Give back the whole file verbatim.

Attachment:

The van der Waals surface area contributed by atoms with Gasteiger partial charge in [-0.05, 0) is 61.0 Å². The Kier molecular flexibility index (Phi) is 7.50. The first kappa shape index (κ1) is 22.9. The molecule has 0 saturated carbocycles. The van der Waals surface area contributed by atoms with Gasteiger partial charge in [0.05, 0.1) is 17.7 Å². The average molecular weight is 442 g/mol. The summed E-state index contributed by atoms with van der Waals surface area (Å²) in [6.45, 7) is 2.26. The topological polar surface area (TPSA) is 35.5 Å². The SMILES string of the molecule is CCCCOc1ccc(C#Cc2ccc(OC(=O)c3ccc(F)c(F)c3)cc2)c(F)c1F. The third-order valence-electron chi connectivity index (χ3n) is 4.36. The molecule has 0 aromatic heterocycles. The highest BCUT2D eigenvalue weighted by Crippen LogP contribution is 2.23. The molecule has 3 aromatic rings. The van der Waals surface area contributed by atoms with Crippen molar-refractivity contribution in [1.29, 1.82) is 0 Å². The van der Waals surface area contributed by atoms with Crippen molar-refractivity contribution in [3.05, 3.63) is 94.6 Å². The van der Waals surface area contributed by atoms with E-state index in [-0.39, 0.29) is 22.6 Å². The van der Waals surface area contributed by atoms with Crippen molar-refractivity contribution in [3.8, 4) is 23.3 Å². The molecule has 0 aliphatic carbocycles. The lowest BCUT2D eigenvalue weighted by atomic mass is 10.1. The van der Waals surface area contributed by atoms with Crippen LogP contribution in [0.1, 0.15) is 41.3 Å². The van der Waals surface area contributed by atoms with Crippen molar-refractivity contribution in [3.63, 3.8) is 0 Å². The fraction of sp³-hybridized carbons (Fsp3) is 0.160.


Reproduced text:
The van der Waals surface area contributed by atoms with Gasteiger partial charge in [-0.05, 0) is 61.0 Å². The Kier molecular flexibility index (Phi) is 7.50. The first kappa shape index (κ1) is 22.9. The molecule has 0 saturated carbocycles. The van der Waals surface area contributed by atoms with Gasteiger partial charge in [0.05, 0.1) is 17.7 Å². The average molecular weight is 442 g/mol. The summed E-state index contributed by atoms with van der Waals surface area (Å²) in [6.45, 7) is 2.26. The topological polar surface area (TPSA) is 35.5 Å². The SMILES string of the molecule is CCCCOc1ccc(C#Cc2ccc(OC(=O)c3ccc(F)c(F)c3)cc2)c(F)c1F. The third-order valence-electron chi connectivity index (χ3n) is 4.36. The molecule has 0 aromatic heterocycles. The highest BCUT2D eigenvalue weighted by Crippen LogP contribution is 2.23. The molecule has 3 aromatic rings. The van der Waals surface area contributed by atoms with Crippen molar-refractivity contribution in [1.29, 1.82) is 0 Å². The van der Waals surface area contributed by atoms with Crippen molar-refractivity contribution in [3.05, 3.63) is 94.6 Å². The van der Waals surface area contributed by atoms with E-state index in [-0.39, 0.29) is 22.6 Å². The van der Waals surface area contributed by atoms with Crippen molar-refractivity contribution in [3.8, 4) is 23.3 Å². The molecule has 0 aliphatic carbocycles. The lowest BCUT2D eigenvalue weighted by atomic mass is 10.1. The van der Waals surface area contributed by atoms with Crippen LogP contribution in [0.1, 0.15) is 41.3 Å². The van der Waals surface area contributed by atoms with Crippen molar-refractivity contribution in [3.63, 3.8) is 0 Å². The fraction of sp³-hybridized carbons (Fsp3) is 0.160.